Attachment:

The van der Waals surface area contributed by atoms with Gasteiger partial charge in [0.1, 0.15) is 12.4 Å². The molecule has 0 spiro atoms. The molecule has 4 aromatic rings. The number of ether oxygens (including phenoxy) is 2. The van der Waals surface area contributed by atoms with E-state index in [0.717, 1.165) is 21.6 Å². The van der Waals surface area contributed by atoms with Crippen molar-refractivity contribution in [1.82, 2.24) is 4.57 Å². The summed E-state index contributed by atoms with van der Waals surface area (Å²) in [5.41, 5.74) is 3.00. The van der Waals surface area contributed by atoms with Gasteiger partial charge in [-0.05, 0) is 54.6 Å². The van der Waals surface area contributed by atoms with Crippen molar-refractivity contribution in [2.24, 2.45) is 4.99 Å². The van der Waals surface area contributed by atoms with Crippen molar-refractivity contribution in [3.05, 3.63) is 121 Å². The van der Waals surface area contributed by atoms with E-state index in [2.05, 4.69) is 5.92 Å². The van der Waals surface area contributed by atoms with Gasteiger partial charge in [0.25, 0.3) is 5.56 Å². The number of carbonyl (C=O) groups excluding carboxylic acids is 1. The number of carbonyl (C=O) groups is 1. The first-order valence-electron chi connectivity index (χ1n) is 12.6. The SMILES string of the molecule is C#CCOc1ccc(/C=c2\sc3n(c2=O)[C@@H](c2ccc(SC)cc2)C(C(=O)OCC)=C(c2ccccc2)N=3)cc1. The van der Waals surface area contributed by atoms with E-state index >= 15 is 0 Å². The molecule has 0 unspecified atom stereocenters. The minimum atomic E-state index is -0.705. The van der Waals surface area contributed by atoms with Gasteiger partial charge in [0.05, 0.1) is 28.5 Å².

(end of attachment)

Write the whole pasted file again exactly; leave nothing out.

The van der Waals surface area contributed by atoms with Gasteiger partial charge in [0.1, 0.15) is 12.4 Å². The molecule has 0 spiro atoms. The molecule has 4 aromatic rings. The number of ether oxygens (including phenoxy) is 2. The van der Waals surface area contributed by atoms with E-state index in [0.717, 1.165) is 21.6 Å². The van der Waals surface area contributed by atoms with Crippen molar-refractivity contribution in [1.82, 2.24) is 4.57 Å². The summed E-state index contributed by atoms with van der Waals surface area (Å²) in [5.41, 5.74) is 3.00. The van der Waals surface area contributed by atoms with Gasteiger partial charge in [-0.05, 0) is 54.6 Å². The van der Waals surface area contributed by atoms with Crippen molar-refractivity contribution in [2.24, 2.45) is 4.99 Å². The van der Waals surface area contributed by atoms with Crippen molar-refractivity contribution in [3.05, 3.63) is 121 Å². The van der Waals surface area contributed by atoms with E-state index in [2.05, 4.69) is 5.92 Å². The van der Waals surface area contributed by atoms with Gasteiger partial charge in [0.25, 0.3) is 5.56 Å². The number of carbonyl (C=O) groups excluding carboxylic acids is 1. The number of carbonyl (C=O) groups is 1. The first-order valence-electron chi connectivity index (χ1n) is 12.6. The SMILES string of the molecule is C#CCOc1ccc(/C=c2\sc3n(c2=O)[C@@H](c2ccc(SC)cc2)C(C(=O)OCC)=C(c2ccccc2)N=3)cc1. The van der Waals surface area contributed by atoms with E-state index >= 15 is 0 Å². The molecule has 0 unspecified atom stereocenters. The minimum atomic E-state index is -0.705. The van der Waals surface area contributed by atoms with Gasteiger partial charge in [0.05, 0.1) is 28.5 Å².